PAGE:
B. pseudomallei strain K96243 was cultured on Luria-Bertani supplemented with 4% glycerol (LBG) agar plates for 48 h at 37°C. Isolated colonies were sub-cultured to LBG broth, and cultures were incubated at 37°C until optical density readings at 600 nm (OD600) reached an exponential phase of growth. Bacteria were pelleted by centrifugation, washed and re-suspended in sterile 1X phosphate-buffered saline (PBS, pH 7.4) to obtain the desired CFU/ml. All procedures were performed in a biosafety level 3 laboratory.


Female, 8- to 10-week-old, BALB/c mice were obtained from Harlan Sprague Dawley, Inc. (Indianapolis, Indiana). Animals were provided with rodent feed and water ad libitum and maintained on 12 h light cycle. All animal experiments were performed under animal biohazard containment level 3 conditions.

CpG ODNs administration and B. pseudomallei challenge

Groups of 10 or 20 animals were inoculated via the intranasal (i.n.) route with dose equal to 2–4 LD50 of B. pseudomallei, strain K96243 depending on experiments, in a total volume of 50 µl in PBS solution divided into both nares. The 1 LD50 dose was established in previous studies as 3.12×102 for intranasal route in BALB/c mice. Phosphorothioate-stabilized CpG oligodeoxynucleotides were purchased from Coley Pharmaceutical Group, Ottawa, Canada. CpG ODN type B 1826 (TCC ATG ACG TTC CTG ACG TT) or type C 2395 (TCG TCG TTT TCG GCG CGC GCC G) was administered 48 h prior challenge via i.n. route, 20 µg per mouse in 50 µl of water into both nares (25 µl each). The post-challenge administration of CpG ODN, type C (1 h post-challenge) was also tested. Control animals received corresponding non-CpG ODN 2138 for type B (TCC ATG AGC TTC CTG AGC TT) or 2137 for type C (TGC TGC TTT TGT GCT TTT GTG CTT) respectively in the same amount, route and time.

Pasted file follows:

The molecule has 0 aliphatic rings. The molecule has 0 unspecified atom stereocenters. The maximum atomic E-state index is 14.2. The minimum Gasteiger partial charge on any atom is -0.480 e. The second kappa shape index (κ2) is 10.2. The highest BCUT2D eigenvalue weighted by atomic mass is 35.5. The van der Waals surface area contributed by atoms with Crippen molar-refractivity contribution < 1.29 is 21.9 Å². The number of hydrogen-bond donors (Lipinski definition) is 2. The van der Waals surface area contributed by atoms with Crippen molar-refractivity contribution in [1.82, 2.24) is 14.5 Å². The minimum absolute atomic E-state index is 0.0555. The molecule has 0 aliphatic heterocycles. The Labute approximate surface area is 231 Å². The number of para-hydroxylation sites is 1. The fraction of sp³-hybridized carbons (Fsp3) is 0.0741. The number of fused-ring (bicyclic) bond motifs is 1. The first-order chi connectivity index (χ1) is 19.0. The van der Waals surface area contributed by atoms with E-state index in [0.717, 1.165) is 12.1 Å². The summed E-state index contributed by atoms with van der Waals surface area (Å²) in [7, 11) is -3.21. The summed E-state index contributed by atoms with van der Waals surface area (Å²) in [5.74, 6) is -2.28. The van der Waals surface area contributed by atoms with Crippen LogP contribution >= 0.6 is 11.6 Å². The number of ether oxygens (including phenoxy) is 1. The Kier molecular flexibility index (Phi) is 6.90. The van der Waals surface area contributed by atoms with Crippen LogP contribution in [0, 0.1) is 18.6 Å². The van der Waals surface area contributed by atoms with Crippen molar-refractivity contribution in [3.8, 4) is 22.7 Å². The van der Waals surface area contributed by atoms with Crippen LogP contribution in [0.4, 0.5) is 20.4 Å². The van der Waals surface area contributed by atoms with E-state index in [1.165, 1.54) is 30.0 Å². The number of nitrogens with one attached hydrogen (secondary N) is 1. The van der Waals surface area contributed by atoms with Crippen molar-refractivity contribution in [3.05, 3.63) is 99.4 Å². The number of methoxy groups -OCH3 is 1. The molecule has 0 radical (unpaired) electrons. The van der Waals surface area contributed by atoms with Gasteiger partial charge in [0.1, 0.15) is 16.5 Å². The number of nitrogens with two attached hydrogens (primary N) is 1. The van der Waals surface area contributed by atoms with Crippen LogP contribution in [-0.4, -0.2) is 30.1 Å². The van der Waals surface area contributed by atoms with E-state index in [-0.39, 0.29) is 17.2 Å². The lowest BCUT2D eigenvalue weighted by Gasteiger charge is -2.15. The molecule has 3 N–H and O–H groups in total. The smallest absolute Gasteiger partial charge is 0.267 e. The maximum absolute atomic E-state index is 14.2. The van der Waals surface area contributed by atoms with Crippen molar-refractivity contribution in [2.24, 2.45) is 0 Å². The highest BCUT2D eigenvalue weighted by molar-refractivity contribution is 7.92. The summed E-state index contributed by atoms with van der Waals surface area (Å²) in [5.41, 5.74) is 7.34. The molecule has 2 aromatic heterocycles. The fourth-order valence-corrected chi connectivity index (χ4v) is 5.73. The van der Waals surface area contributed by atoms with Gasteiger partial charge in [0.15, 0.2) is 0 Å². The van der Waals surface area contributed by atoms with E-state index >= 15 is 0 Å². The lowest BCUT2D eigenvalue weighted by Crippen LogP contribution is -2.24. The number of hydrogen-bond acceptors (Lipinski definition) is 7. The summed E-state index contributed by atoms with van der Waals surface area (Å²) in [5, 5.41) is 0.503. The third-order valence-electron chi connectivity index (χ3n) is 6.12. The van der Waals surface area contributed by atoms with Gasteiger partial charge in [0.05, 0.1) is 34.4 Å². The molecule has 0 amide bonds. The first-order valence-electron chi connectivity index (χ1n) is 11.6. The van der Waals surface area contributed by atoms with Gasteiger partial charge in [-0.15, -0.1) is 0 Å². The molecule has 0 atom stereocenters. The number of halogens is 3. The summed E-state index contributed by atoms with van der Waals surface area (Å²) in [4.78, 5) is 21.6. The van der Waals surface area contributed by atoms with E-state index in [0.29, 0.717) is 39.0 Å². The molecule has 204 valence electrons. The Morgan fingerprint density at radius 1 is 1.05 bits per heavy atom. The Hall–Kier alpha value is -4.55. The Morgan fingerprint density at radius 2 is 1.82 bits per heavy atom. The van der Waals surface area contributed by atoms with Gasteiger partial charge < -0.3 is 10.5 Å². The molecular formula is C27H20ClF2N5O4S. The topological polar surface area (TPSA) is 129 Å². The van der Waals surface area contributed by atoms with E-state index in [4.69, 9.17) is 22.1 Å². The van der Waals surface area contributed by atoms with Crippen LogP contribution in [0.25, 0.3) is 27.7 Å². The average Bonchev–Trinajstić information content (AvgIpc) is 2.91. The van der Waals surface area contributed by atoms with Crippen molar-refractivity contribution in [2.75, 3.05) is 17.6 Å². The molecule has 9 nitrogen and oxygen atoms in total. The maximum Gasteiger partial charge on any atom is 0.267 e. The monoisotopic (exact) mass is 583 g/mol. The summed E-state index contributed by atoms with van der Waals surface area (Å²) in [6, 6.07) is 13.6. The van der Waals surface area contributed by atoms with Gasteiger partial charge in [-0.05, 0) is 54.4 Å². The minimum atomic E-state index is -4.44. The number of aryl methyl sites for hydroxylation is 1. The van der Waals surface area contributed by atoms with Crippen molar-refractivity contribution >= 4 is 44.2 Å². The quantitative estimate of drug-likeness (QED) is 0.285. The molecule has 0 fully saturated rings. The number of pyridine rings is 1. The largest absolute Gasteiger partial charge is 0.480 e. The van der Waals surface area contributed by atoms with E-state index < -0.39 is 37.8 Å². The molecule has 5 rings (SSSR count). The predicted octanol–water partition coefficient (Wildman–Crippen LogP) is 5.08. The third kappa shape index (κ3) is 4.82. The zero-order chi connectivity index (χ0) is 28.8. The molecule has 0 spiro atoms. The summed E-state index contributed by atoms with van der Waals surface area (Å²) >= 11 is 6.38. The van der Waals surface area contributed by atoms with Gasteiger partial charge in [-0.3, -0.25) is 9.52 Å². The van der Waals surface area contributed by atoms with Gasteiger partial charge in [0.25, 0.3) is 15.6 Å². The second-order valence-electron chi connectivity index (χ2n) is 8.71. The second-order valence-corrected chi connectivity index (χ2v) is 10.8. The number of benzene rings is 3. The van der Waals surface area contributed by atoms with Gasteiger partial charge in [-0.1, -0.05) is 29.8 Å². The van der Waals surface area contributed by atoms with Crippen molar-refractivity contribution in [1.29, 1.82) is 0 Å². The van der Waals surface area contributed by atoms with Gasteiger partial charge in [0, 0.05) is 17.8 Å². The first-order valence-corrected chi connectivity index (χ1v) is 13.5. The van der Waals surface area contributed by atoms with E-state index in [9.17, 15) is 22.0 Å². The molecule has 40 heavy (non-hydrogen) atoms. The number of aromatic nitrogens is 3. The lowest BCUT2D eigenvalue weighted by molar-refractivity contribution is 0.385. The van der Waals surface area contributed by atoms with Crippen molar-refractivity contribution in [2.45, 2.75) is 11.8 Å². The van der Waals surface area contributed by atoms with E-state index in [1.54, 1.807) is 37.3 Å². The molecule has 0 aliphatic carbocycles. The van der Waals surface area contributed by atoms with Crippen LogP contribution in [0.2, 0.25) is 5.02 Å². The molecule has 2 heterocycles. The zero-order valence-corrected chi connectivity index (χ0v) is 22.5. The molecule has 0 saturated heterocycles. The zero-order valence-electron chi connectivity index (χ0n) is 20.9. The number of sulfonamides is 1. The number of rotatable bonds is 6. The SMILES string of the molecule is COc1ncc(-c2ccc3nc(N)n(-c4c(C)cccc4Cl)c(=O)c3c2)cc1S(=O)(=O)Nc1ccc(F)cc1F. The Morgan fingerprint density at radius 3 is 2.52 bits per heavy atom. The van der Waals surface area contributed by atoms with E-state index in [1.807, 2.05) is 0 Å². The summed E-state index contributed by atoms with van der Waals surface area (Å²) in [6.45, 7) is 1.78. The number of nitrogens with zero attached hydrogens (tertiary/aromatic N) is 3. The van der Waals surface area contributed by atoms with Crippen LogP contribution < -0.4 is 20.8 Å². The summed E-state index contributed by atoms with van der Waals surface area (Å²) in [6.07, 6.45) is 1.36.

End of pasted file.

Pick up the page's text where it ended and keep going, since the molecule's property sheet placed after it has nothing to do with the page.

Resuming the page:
Bacterial load determination

Two animals from each group (control, not treated and CpG treated) were sacrificed on days 1, 2, 3, 6, 13, and at the end of the study, blood, lungs and spleens were harvested for CFU determination, cytokines and chemokines analysis or histological examinations. Organs were weighed, half of each organ was homogenized in 1 ml sterile PBS, and serial 10-fold dilutions were plated in duplicates on LBG agar plates and incubated at 37°C for 2 days prior to CFU determinations. The CFUs were expressed as the mean ± SEM. Remaining homogenates were spun in a microcentrifuge and stored frozen for cytokine analysis. Bacterial load determination was only performed in experiments testing prophylactic administration of CpG ODN, type C.

Histopathology of the lungs

Two animals from each group (control, not treated and CpG treated) were sacrificed on days 1, 2, 3, 6, 13, and at the end of the study. Lungs were instilled with formalin, processed and paraffin-embedded. Hematoxylin and Eosin stained slides, containing 1–6 sections of lung, were examined by a pathologist (Dr. Aronson) for lesion number and lesion size. The average number of lesions per section was determined for each animal. Lesion size was estimated in relation to the number of alveoli involved. The presence or absence of necrosis associated with neutrophil aggregates was noted.

Cell isolation and flow cytometry